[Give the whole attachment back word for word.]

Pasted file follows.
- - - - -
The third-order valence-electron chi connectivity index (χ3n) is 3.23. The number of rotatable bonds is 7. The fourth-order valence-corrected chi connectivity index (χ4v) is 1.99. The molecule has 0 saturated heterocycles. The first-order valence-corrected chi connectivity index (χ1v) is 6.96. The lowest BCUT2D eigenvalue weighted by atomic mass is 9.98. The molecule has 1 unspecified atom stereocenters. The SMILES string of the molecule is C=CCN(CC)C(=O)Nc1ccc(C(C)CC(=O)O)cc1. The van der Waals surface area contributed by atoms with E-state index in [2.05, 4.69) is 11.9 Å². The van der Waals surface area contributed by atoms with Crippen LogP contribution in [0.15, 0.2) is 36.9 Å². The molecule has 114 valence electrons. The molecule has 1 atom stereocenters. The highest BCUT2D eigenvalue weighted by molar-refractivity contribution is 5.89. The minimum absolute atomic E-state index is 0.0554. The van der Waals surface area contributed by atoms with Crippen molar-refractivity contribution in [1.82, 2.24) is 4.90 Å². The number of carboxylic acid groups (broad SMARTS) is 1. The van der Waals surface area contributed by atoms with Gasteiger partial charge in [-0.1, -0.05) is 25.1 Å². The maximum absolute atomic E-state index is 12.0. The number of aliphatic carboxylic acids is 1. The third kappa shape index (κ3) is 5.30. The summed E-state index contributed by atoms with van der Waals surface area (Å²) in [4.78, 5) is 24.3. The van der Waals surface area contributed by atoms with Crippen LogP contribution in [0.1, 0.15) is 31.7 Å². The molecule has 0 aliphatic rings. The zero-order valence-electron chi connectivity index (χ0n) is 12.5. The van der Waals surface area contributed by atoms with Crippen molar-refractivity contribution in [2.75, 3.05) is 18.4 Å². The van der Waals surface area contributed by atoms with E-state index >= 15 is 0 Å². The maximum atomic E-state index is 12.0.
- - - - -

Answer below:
The third-order valence-electron chi connectivity index (χ3n) is 3.23. The number of rotatable bonds is 7. The fourth-order valence-corrected chi connectivity index (χ4v) is 1.99. The molecule has 0 saturated heterocycles. The first-order valence-corrected chi connectivity index (χ1v) is 6.96. The lowest BCUT2D eigenvalue weighted by atomic mass is 9.98. The molecule has 1 unspecified atom stereocenters. The SMILES string of the molecule is C=CCN(CC)C(=O)Nc1ccc(C(C)CC(=O)O)cc1. The van der Waals surface area contributed by atoms with E-state index in [2.05, 4.69) is 11.9 Å². The van der Waals surface area contributed by atoms with Crippen LogP contribution in [0.15, 0.2) is 36.9 Å². The molecule has 114 valence electrons. The molecule has 1 atom stereocenters. The highest BCUT2D eigenvalue weighted by molar-refractivity contribution is 5.89. The minimum absolute atomic E-state index is 0.0554. The van der Waals surface area contributed by atoms with Crippen molar-refractivity contribution in [1.82, 2.24) is 4.90 Å². The number of carboxylic acid groups (broad SMARTS) is 1. The van der Waals surface area contributed by atoms with Gasteiger partial charge in [-0.1, -0.05) is 25.1 Å². The maximum absolute atomic E-state index is 12.0. The number of aliphatic carboxylic acids is 1. The third kappa shape index (κ3) is 5.30. The summed E-state index contributed by atoms with van der Waals surface area (Å²) in [4.78, 5) is 24.3. The van der Waals surface area contributed by atoms with Crippen LogP contribution in [0.1, 0.15) is 31.7 Å². The molecule has 0 aliphatic rings. The zero-order valence-electron chi connectivity index (χ0n) is 12.5. The van der Waals surface area contributed by atoms with Crippen molar-refractivity contribution in [2.75, 3.05) is 18.4 Å². The van der Waals surface area contributed by atoms with E-state index >= 15 is 0 Å². The maximum atomic E-state index is 12.0.